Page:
by Tom Billups, C.S.C.S.
As this column will be posted on Memorial Day weekend, I would ask the rugbyrugby.com readers to allow me to vector away from technical rugby matters for a moment. I want to introduce to you a man who I truly admire.
This upcoming national holiday, I will take time to say a quiet prayer for Army Captain Humbert “Rocky” Versace who passed way nearly 44 years ago. Two weeks before the end of Captain Versace’s second tour in Viet Nam, he was wounded by three rounds to his legs and subsequently captured near the U Minh Forest by the Viet Cong. There is more to this young captain’s story than can be covered here, but I will attempt to summarize some of Rocky’s character and why he was posthumously awarded our nation’s highest military award, the Medal of Honor.
Upon his capture, Versace was immediately stripped of his eyeglasses, rendering him virtually blind due to his poor eyesight. Rocky was held in captivity for 23 months during which time his fellow prisoners witnessed his ongoing torture because of his dogged efforts to resist. Captain Versace was subject to treatment no human being should ever have to experience, but they could not break his American spirit.
He was bound, shackled and housed in a bamboo “isolation box” due to his unwavering efforts against the Viet Cong. His captors offered him the promise of better food and water if he would only “ quit arguing and accept their propaganda.” The local villagers were inspired by his constant defiance; especially as he was paraded around, head swollen, skin yellow from jaundice and hair that had turned snow white from all the mistreatment his had suffered.
I humbly encourage everyone to remember men like Captain Versace this Memorial Day weekend.
Perhaps President Bush best said it almost seven years ago during the presentation of the Medal of Honor in the East Room of the White House.
”Rocky's captors clearly had no idea who they were dealing with. Four times he tried to escape, the first time crawling on his stomach because his leg injuries prevented him from walking. He insisted on giving no more information than required by the Geneva Convention; and cited the treaty, chapter and verse, over and over again.”
“He was fluent in English, French and Vietnamese, and would tell his guards to go to hell in all three. Eventually the Viet Cong stopped using French and Vietnamese in their indoctrination sessions, because they didn't want the sentries or the villagers to listen to Rocky's effective rebuttals to their propaganda. Rocky knew precisely what he was doing. By focusing his captors' anger on him, he made life a measure more tolerable for his fellow prisoners, who looked to him as a role model of principled resistance.”
And President Bush went on to state, “Eventually the Viet Cong separated Rocky from the other prisoners. Yet even in separation, he continued to inspire them. The last time they heard his voice, he was singing "God Bless America" at the top of his lungs.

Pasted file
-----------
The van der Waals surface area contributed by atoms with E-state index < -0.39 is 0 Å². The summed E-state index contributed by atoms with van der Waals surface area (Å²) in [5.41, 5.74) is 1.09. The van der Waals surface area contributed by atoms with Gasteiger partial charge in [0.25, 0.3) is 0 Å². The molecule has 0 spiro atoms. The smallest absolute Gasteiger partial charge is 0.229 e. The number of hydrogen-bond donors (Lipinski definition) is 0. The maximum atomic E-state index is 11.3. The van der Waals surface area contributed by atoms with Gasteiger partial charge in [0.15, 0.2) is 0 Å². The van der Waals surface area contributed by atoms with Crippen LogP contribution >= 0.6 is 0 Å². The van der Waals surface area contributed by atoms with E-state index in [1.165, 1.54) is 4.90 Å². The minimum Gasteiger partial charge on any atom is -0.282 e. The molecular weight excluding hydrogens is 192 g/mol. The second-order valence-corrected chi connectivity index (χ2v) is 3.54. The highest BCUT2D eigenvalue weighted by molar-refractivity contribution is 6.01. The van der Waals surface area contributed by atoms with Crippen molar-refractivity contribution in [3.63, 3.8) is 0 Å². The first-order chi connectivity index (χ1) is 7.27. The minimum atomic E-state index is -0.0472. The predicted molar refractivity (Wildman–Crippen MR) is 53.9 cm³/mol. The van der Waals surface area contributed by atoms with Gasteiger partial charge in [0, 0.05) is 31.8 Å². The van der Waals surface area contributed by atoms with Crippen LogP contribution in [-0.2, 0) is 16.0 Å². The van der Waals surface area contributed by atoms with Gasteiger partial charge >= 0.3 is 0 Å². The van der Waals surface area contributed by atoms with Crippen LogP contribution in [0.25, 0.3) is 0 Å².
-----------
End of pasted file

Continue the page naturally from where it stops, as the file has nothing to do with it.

“On September the 26th, 1965, Rocky's struggle ended with his execution. In his too short life, he traveled to a distant land to bring the hope of freedom to the people he never met. In his defiance and later his death, he set an example of extraordinary dedication that changed the lives of his fellow soldiers who saw it firsthand. His story echoes across the years, reminding us of liberty's high price, and of the noble passion that caused one good man to pay that price in full.”
Saying a simple thank you to these men (and women) who have served and those who currently serve our country, doesn’t seem like enough. I encourage everyone to take a moment during this Memorial Day weekend to think of young men like Captain Rocky Versace, and reflect on the sacrifices they have made for all of us.
I certainly will.
Tom Billups began his rugby career in 1984 and has spent time as a player in New Zealand (Bay of Plenty), the U.S. (The Old Blues), England (London Harlequins), and Wales (Pontypridd) for domestic teams as well as representing the U.S.A. at international tournaments with the Eagles. After hanging up his boots, Billups got into coaching leading the Eagles and now with University of California – Berkeley. Read the entire bio of Tom Billups as well as Billups first column My Rugby Path and then check out what Billups is saying about the game of rugby in The Billups Column on Rugby Rugby.
Gilbert has released a new line of rugby cleats. The Gilbert Virtuo 8S is part of the exciting new product. Check it out.
The entire All Blacks apparel line has been updated for 2013/14. Check out the New Zealand All Blacks polo.
The Nike Tiempo is a solid rugby cleat and one of few styles still made from full-grain natural leather.
The Gilbert Blitz 8S rugby cleat is a great cleat at a great price of $69.99. Get a new pair of cleats today.
A cool looking all black rugby cleat with the high performance adidas is known for. Get in the Gear!
Wear the crest of the British and Irish Lions on your t-shirt. A great look for the summer.
The All Blacks Performance t-shirt is black with hints of blue from the training jersey. Very Cool.
The New Zealand All Blacks training jersey for 2013/14. Get in the Gear!
The USA Rugby Pro Alternate rugby jersey is perfect for any fan of the Eagles. Get yours to wear during the summer Test matches.
The NEW All Blacks 2013/14 jersey has arrived at World Rugby Shop. Dare to wear the colors of the All Blacks.